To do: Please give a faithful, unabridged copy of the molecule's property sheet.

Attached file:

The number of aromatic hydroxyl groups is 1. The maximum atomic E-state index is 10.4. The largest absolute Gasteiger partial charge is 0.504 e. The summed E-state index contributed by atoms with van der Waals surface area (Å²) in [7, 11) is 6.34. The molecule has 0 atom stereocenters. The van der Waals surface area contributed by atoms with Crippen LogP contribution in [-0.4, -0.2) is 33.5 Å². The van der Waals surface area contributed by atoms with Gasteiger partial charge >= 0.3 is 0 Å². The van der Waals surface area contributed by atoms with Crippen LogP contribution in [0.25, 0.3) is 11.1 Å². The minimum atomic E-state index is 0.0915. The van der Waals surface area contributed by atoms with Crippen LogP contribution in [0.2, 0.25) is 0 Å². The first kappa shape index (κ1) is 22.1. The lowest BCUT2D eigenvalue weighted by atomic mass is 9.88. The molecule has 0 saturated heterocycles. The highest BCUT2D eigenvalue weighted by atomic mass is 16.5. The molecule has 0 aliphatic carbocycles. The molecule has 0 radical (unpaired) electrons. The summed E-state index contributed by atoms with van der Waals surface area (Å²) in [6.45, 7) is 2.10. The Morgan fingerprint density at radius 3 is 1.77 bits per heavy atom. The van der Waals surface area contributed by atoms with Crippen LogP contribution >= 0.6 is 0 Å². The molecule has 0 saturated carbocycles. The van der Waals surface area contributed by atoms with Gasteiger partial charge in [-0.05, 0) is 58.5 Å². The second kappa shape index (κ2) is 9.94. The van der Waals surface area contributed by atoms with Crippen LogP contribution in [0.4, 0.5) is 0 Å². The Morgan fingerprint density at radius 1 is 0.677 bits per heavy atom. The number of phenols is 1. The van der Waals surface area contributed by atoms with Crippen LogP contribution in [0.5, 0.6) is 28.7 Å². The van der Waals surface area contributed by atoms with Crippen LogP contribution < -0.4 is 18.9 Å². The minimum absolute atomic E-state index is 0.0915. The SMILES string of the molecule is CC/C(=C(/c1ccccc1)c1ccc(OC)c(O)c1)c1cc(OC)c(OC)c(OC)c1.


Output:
The number of aromatic hydroxyl groups is 1. The maximum atomic E-state index is 10.4. The largest absolute Gasteiger partial charge is 0.504 e. The summed E-state index contributed by atoms with van der Waals surface area (Å²) in [7, 11) is 6.34. The molecule has 0 atom stereocenters. The van der Waals surface area contributed by atoms with Crippen LogP contribution in [-0.4, -0.2) is 33.5 Å². The van der Waals surface area contributed by atoms with Gasteiger partial charge >= 0.3 is 0 Å². The van der Waals surface area contributed by atoms with Crippen LogP contribution in [0.25, 0.3) is 11.1 Å². The minimum atomic E-state index is 0.0915. The van der Waals surface area contributed by atoms with Crippen LogP contribution in [0.2, 0.25) is 0 Å². The first kappa shape index (κ1) is 22.1. The lowest BCUT2D eigenvalue weighted by atomic mass is 9.88. The molecule has 0 saturated heterocycles. The highest BCUT2D eigenvalue weighted by atomic mass is 16.5. The molecule has 0 aliphatic carbocycles. The molecule has 0 radical (unpaired) electrons. The summed E-state index contributed by atoms with van der Waals surface area (Å²) in [6.45, 7) is 2.10. The Morgan fingerprint density at radius 3 is 1.77 bits per heavy atom. The van der Waals surface area contributed by atoms with Crippen LogP contribution >= 0.6 is 0 Å². The molecule has 0 saturated carbocycles. The van der Waals surface area contributed by atoms with Gasteiger partial charge in [-0.05, 0) is 58.5 Å². The second kappa shape index (κ2) is 9.94. The van der Waals surface area contributed by atoms with Crippen LogP contribution in [0.4, 0.5) is 0 Å². The Morgan fingerprint density at radius 1 is 0.677 bits per heavy atom. The number of phenols is 1. The van der Waals surface area contributed by atoms with Crippen LogP contribution in [0.5, 0.6) is 28.7 Å². The van der Waals surface area contributed by atoms with Crippen LogP contribution < -0.4 is 18.9 Å². The minimum absolute atomic E-state index is 0.0915. The SMILES string of the molecule is CC/C(=C(/c1ccccc1)c1ccc(OC)c(O)c1)c1cc(OC)c(OC)c(OC)c1.